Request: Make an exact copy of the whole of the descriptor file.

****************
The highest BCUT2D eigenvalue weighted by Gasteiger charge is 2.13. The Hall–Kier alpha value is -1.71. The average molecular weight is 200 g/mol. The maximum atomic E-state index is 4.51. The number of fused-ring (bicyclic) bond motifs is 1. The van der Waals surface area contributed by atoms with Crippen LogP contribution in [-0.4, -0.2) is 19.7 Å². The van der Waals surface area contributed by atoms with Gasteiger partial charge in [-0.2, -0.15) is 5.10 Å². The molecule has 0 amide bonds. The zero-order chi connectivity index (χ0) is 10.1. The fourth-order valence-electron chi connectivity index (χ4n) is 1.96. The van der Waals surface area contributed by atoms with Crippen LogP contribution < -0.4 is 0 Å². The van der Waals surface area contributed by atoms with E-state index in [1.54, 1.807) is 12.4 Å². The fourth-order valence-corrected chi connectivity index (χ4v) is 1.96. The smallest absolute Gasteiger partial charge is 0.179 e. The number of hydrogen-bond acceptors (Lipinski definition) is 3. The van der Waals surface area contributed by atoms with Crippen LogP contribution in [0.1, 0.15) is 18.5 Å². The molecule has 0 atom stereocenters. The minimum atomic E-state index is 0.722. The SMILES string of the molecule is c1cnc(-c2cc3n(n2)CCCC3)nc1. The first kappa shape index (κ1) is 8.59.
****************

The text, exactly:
The highest BCUT2D eigenvalue weighted by Gasteiger charge is 2.13. The Hall–Kier alpha value is -1.71. The average molecular weight is 200 g/mol. The maximum atomic E-state index is 4.51. The number of fused-ring (bicyclic) bond motifs is 1. The van der Waals surface area contributed by atoms with Crippen LogP contribution in [-0.4, -0.2) is 19.7 Å². The van der Waals surface area contributed by atoms with Gasteiger partial charge in [-0.2, -0.15) is 5.10 Å². The molecule has 0 amide bonds. The zero-order chi connectivity index (χ0) is 10.1. The fourth-order valence-electron chi connectivity index (χ4n) is 1.96. The van der Waals surface area contributed by atoms with Crippen LogP contribution < -0.4 is 0 Å². The van der Waals surface area contributed by atoms with E-state index in [1.54, 1.807) is 12.4 Å². The fourth-order valence-corrected chi connectivity index (χ4v) is 1.96. The smallest absolute Gasteiger partial charge is 0.179 e. The number of hydrogen-bond acceptors (Lipinski definition) is 3. The van der Waals surface area contributed by atoms with Crippen LogP contribution in [0.1, 0.15) is 18.5 Å². The molecule has 0 atom stereocenters. The minimum atomic E-state index is 0.722. The SMILES string of the molecule is c1cnc(-c2cc3n(n2)CCCC3)nc1. The first kappa shape index (κ1) is 8.59.